Tuesday, September 17, 2013

Oregon 100 (Part 1: Pre-ride)

Digression the first.

So what happened with the blog is that Brian had a relapse. Maybe you remember, maybe you don’t, but he had been having chest pains bad enough to land him in the hospital a couple times this Spring. Over the summer, that was mostly quiet. And then, suddenly at the end of August, everything kind of went to hell all at once again.

As you may have guessed, I find this recurring illness both scary and annoying, like a spider in my hair. He’s fine. He didn’t land in the hospital this time (knocking very hard on wood) and seems to be on the mend again. The antibiotics and painkillers seem to knock it out. What I want to know is why it keeps happening.

Maybe we’ll talk about it at greater length another time. (I know how much horse people like to research obscure equine health ephemera, so surely some of you know of an uncle’s cousin’s brother’s secretary who had tubercular pericarditis.) (I don’t actually know if that’s what it is.) (I just can’t help looking at symptoms online.) (Even though my day job frequently involves telling people not to use wikipedia to self-diagnose.)

Digression the second.

September 8 was the Waldo Hills Heritage ride. It’s a 12-ish mile trail ride in the hills outside Silverton. Many of the endurance people in the area use it as an opportunity to introduce young, inexperienced horses to low-speed group riding.

While Blue and I were dawdling around the parking area waiting for Kara to tack up her youngster, we ran into Brenda. She offered us a ride to Oregon 100. I had been hoping she might have space, since riding with someone else saves me a little gas money and often means I can pare down my packing to the bare minimum.

Well that all would have been great except a couple days later Brenda got one of the worst yellowjacket stings I’ve ever seen. She couldn’t get her foot into a riding boot, let alone put weight on it.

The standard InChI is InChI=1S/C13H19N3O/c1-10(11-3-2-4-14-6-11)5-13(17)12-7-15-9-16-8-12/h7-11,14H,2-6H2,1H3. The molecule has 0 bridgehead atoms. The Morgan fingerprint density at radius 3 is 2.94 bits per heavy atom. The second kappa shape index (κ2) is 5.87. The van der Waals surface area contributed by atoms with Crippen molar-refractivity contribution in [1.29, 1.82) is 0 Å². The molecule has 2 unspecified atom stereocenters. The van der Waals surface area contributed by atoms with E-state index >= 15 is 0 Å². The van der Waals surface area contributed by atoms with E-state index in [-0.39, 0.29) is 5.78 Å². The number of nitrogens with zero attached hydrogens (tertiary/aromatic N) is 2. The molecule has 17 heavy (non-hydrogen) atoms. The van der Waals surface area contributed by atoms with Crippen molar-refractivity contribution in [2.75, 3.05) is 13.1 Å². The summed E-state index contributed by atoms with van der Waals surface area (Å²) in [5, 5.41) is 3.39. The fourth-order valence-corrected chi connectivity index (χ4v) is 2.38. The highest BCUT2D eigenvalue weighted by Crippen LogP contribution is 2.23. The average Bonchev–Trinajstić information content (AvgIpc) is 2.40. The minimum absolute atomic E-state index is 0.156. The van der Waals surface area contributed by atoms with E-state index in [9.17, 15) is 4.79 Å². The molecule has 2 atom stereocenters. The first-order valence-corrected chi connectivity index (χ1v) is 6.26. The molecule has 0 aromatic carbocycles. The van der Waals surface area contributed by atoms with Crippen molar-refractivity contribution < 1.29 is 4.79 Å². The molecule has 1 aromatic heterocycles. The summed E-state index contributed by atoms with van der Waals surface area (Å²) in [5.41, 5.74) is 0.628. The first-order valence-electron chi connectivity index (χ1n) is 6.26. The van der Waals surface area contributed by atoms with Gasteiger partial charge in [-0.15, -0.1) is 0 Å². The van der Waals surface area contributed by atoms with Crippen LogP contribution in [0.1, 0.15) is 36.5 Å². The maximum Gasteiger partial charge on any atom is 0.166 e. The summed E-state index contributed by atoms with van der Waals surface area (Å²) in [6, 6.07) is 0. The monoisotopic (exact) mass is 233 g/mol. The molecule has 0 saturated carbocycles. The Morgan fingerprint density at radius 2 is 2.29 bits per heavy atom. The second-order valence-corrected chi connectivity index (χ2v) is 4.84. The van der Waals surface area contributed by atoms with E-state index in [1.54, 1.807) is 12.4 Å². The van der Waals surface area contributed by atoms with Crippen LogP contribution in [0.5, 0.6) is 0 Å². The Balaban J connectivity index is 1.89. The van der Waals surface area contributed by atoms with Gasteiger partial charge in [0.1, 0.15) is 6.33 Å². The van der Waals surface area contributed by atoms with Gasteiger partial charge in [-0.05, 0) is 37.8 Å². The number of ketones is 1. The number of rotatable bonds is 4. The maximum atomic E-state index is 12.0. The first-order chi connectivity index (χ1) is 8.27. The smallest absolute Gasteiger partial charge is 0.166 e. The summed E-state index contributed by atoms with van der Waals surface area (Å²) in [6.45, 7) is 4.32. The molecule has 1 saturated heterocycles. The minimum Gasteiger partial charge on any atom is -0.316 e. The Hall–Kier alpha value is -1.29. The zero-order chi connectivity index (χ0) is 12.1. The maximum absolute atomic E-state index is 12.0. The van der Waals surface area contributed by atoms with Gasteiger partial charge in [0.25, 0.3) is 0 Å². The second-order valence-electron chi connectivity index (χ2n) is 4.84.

So I was back to square one. I didn’t have a ride and my husband was seriously ill.

But, dammit, I already missed Bare Bones and Santiam. I was going to do the 50 at Oregon 100 if it killed me!



I had been working under the assumption that I would be doing a 50 at the Oregon 100. Both because I had heard it was a relatively easy ride and because I am sort of trying to legitimize myself as an “endurance” rider.

Well, as Brian’s health became scary and I started to feel the walls closing in, I thought maybe an LD would be a better choice. Neither of us was sleeping well, I hadn’t been to the barn all week, the stress was making me feel less than stellar. And then Brenda got stung, and I was suddenly back to driving myself. Another  50-mile ride all alone in an unfamiliar place seemed… not so awesome.

I really only needed to give myself permission to wuss out and do the shorter distance. Facebook presented an opportunity in that respect: Someone was looking for a sponsor for a junior in the LD. Although I’ve never sponsored a kid before, I decided to call it a sign and offer my help.

The drive from Silverton to Brothers is mostly a straight shot—a shot that takes about four hours and during which one experiences no fewer than three micro-climates. Going from the gray, misty, heavily forested foothills of Western Oregon to the Ponderosa high desert above Bend and then on to the shockingly barren “real desert” of central Oregon is really something.

Real desert.

The turnout surface of a barefooter's dreams.
The Oregon 100 takes place on a chunk of property that boasts a single living tree. Everything else is this talcum-consistency moon dust topped with a layer of kitty litter gravel and sagebrush. That is pretty much all you see in most directions. There are dark, mysterious mountains on the far horizon, but mostly this area has an excess of sky. It reminds me more of my Nebraska childhood than it reminds me of Walla Walla. But, oh, the smell. The sage-and-cedar smell on the wind was wonderful.

And the animals! Sorry no pictures, but I saw a herd of pronghorn antelope on the way to camp, and met a cute little horned lizard after I parked. The coyotes sang us to sleep at night.

I like the wooded mountains where we live now. I like the ocean (where we spent labor day). I like the cliffs in the gorge. I like the desert. I can only conclude that I like variety. Oregon has plenty of variety. Ergo (Latin!), I’m fond of it.

Blue seems fond of it too. There’s no way to know what he remembers of his foal-hood, but he was born in a place a lot like the course of OR100… probably within 40 miles of ride camp. He certainly knew to eat the bunchgrass and keep his eye on the horizon.


  1. Woah, the ridecamp sign is epic. LOVE the desert, hope you took lots of pics!

    Poor hubby :(

  2. Sorry to hear about Brian, but I'm glad you are able to stick to your riding plans. It sounds like you need a way to enjoy yourself and just be one with nature for awhile. And so cool that you're sponsoring a junior. Can't wait to hear how it goes!